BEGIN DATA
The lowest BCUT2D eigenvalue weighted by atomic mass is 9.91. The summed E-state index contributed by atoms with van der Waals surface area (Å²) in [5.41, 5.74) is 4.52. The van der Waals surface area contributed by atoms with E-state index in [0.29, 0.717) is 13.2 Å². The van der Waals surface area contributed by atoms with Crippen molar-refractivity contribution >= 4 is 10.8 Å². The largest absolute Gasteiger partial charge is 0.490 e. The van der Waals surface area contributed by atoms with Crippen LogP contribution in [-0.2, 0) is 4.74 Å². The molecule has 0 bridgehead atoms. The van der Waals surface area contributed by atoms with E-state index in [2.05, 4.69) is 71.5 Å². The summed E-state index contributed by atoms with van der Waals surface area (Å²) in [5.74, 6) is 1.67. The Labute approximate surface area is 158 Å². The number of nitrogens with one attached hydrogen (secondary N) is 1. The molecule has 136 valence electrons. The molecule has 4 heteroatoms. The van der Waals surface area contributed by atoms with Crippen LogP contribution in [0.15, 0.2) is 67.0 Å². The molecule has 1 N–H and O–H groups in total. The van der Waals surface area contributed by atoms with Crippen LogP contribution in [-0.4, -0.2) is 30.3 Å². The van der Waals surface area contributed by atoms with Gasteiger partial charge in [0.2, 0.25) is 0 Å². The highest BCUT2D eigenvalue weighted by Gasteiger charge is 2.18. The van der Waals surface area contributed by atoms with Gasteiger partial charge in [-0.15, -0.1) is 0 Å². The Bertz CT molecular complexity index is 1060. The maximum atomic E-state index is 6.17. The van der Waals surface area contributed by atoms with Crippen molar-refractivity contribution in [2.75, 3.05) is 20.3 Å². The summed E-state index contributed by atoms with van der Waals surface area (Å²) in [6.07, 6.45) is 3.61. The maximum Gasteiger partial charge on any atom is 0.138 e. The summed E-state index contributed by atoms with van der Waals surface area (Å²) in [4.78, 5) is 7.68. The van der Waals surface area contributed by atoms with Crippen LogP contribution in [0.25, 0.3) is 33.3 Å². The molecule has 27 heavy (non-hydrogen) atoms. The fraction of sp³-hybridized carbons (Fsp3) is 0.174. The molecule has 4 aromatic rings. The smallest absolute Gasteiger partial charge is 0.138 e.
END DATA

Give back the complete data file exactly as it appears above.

The lowest BCUT2D eigenvalue weighted by atomic mass is 9.91. The summed E-state index contributed by atoms with van der Waals surface area (Å²) in [5.41, 5.74) is 4.52. The van der Waals surface area contributed by atoms with E-state index in [0.29, 0.717) is 13.2 Å². The van der Waals surface area contributed by atoms with Crippen molar-refractivity contribution >= 4 is 10.8 Å². The largest absolute Gasteiger partial charge is 0.490 e. The van der Waals surface area contributed by atoms with Crippen LogP contribution in [-0.2, 0) is 4.74 Å². The molecule has 0 bridgehead atoms. The van der Waals surface area contributed by atoms with E-state index in [2.05, 4.69) is 71.5 Å². The summed E-state index contributed by atoms with van der Waals surface area (Å²) in [5.74, 6) is 1.67. The Labute approximate surface area is 158 Å². The number of nitrogens with one attached hydrogen (secondary N) is 1. The molecule has 136 valence electrons. The molecule has 4 heteroatoms. The van der Waals surface area contributed by atoms with Crippen LogP contribution in [0.15, 0.2) is 67.0 Å². The molecule has 1 N–H and O–H groups in total. The van der Waals surface area contributed by atoms with Crippen LogP contribution in [-0.4, -0.2) is 30.3 Å². The van der Waals surface area contributed by atoms with Gasteiger partial charge in [0.2, 0.25) is 0 Å². The highest BCUT2D eigenvalue weighted by Gasteiger charge is 2.18. The van der Waals surface area contributed by atoms with Gasteiger partial charge in [-0.15, -0.1) is 0 Å². The Bertz CT molecular complexity index is 1060. The maximum atomic E-state index is 6.17. The van der Waals surface area contributed by atoms with Crippen molar-refractivity contribution in [2.75, 3.05) is 20.3 Å². The summed E-state index contributed by atoms with van der Waals surface area (Å²) in [6.07, 6.45) is 3.61. The maximum Gasteiger partial charge on any atom is 0.138 e. The summed E-state index contributed by atoms with van der Waals surface area (Å²) in [4.78, 5) is 7.68. The van der Waals surface area contributed by atoms with Crippen LogP contribution in [0.25, 0.3) is 33.3 Å². The molecule has 27 heavy (non-hydrogen) atoms. The fraction of sp³-hybridized carbons (Fsp3) is 0.174. The molecule has 4 aromatic rings. The smallest absolute Gasteiger partial charge is 0.138 e.